3. If you're a hypocrite, I may end up walking away as well, no muss, no fuss. I get to decide what makes a hypocrite in my mind. Which, ironically, could strike some as hypocritical. But there it is. Some hypocritical action (or rather, inaction) is going on on Twitter right this moment, actually, and I suspect if I don't see anybody step out and address the issue I'll say something and then stop following several people. Some of whom I know.

4. If you complain that I am posting too much about something to do with my life and/or my family, then obviously you've lost track of the "defriend" function, and therefore I will take care of that option for you. I am on social media partly because I am an author (see next point), but I am also largely here because of family and friends, and because we live far away from most of them, and they wish to know about what's happening with my family.

5. I'm a writer, and am therefore aware of the need for self promotion, but I tire of much of what passes for self promo on the web these days. When I have a book come out, I announce it. When good news comes regarding the book (big sales, great reviews, etc.), I announce that. If it's up for an award, or eligible for one, I may post a reminder about it. But here's what I won't do: I won't send a broadcast message asking you to buy my book; I won't do the same asking you to specifically nominate my book; I won't target you with a specific message asking any of those same favors; I won't expect you to buy my book just because I bought yours; and I won't by yours just because you bought mine.

Why? Because it all creates undue and unfair pressure. I know I could just choose to ignore any of these things, but it's not that easy. Human nature steps in and takes over in different ways for each of us, and while I can go a long time without getting uptight about any of these things, eventually I turn into a pressure cooker and feel like I'm about to explode. It's easier to just remove the problem at the beginning.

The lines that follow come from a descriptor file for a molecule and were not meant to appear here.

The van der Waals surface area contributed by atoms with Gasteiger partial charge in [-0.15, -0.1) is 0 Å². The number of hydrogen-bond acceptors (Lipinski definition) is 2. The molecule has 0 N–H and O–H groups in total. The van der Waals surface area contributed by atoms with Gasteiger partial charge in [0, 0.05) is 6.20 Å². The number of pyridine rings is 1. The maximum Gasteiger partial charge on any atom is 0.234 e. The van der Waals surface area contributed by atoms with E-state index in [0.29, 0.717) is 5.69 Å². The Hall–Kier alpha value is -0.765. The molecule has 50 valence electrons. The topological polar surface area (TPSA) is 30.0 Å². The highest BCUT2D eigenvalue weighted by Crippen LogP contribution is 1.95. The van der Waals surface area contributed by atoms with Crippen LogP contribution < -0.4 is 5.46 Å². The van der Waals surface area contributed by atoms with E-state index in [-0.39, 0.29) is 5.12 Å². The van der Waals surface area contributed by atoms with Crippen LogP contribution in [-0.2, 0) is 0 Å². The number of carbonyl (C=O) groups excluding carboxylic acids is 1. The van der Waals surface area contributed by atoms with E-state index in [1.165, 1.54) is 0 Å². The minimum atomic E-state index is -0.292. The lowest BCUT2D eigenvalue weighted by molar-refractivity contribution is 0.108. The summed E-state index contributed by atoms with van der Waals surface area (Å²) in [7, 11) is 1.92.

I also doubt that I will join groups that I am invited to become a part of. There may be exceptions, but it's just stuff to clutter up my email inbox, and again, it's a subtle pressure to belong, not to something that's about us, but more about you. Because it's you who posts, it's you who gives me the latest scoop. And I think, if we're friends, then I already get that elsewhere.

When I started thinking about this, I initially thought it would be easier to get rid of people who are FB friends or Twitterers and whom I only know online. But the more I thought about it, the more I realized that wasn't the case. I have two FB friends who approached me because of something I said or because we had a mutual friend, Chris Kaboombee Winchester and Ed Otter, who both post interesting stuff that doesn't lay anything heavy on me (Chris was an extra for The Hobbit! How cool is that?). I enjoy reading their updates, and am happy when my other friends are also interesting instead of relentless.

I know, I know. Mea culpa and all that. I've often been relentless, and I am sure quite irritating. I'll still have things to say, but I do promise to not be so overbearing. I hope. But in the meantime, understand that if any of this happens online, it does not necessarily mean things are bad in real life. I still hang with people at conventions, even if I don't follow them online. Aside from the putzes, of course.